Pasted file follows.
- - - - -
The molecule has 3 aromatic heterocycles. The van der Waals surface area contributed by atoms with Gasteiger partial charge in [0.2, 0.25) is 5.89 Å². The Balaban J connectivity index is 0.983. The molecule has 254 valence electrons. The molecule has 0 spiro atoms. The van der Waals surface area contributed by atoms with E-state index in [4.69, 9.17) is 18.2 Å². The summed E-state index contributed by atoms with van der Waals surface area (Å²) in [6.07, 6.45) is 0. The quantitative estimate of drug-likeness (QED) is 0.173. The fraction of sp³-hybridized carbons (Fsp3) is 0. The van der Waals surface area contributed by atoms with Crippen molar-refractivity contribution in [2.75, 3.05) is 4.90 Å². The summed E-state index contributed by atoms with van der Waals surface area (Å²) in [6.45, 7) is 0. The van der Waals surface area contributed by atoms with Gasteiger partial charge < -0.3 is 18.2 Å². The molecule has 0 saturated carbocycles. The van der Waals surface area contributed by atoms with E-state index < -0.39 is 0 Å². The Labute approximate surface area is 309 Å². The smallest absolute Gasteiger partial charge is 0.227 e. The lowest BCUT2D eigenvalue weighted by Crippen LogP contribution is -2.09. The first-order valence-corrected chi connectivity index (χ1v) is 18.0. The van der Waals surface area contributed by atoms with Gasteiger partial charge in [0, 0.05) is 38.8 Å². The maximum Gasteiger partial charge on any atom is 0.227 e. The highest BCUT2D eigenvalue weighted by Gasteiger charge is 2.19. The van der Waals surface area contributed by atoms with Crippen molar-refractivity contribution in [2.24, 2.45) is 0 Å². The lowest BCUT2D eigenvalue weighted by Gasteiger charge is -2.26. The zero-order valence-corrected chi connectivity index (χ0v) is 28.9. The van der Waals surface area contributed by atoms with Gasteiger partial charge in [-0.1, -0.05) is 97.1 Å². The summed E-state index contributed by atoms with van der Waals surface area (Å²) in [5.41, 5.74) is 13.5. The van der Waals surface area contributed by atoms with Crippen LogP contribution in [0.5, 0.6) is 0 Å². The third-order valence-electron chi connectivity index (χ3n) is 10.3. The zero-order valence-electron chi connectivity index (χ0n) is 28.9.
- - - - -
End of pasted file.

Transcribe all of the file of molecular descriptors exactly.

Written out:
The molecule has 3 aromatic heterocycles. The van der Waals surface area contributed by atoms with Gasteiger partial charge in [0.2, 0.25) is 5.89 Å². The Balaban J connectivity index is 0.983. The molecule has 254 valence electrons. The molecule has 0 spiro atoms. The van der Waals surface area contributed by atoms with E-state index in [4.69, 9.17) is 18.2 Å². The summed E-state index contributed by atoms with van der Waals surface area (Å²) in [6.07, 6.45) is 0. The quantitative estimate of drug-likeness (QED) is 0.173. The fraction of sp³-hybridized carbons (Fsp3) is 0. The van der Waals surface area contributed by atoms with Crippen molar-refractivity contribution in [2.75, 3.05) is 4.90 Å². The summed E-state index contributed by atoms with van der Waals surface area (Å²) in [6.45, 7) is 0. The van der Waals surface area contributed by atoms with Gasteiger partial charge < -0.3 is 18.2 Å². The molecule has 0 saturated carbocycles. The van der Waals surface area contributed by atoms with E-state index < -0.39 is 0 Å². The Labute approximate surface area is 309 Å². The smallest absolute Gasteiger partial charge is 0.227 e. The lowest BCUT2D eigenvalue weighted by Crippen LogP contribution is -2.09. The first-order valence-corrected chi connectivity index (χ1v) is 18.0. The van der Waals surface area contributed by atoms with Gasteiger partial charge in [0, 0.05) is 38.8 Å². The maximum Gasteiger partial charge on any atom is 0.227 e. The highest BCUT2D eigenvalue weighted by Gasteiger charge is 2.19. The van der Waals surface area contributed by atoms with Crippen molar-refractivity contribution in [2.24, 2.45) is 0 Å². The lowest BCUT2D eigenvalue weighted by Gasteiger charge is -2.26. The zero-order valence-corrected chi connectivity index (χ0v) is 28.9. The van der Waals surface area contributed by atoms with Gasteiger partial charge in [-0.1, -0.05) is 97.1 Å². The summed E-state index contributed by atoms with van der Waals surface area (Å²) in [5.41, 5.74) is 13.5. The van der Waals surface area contributed by atoms with Crippen LogP contribution in [0.5, 0.6) is 0 Å². The third-order valence-electron chi connectivity index (χ3n) is 10.3. The zero-order valence-electron chi connectivity index (χ0n) is 28.9.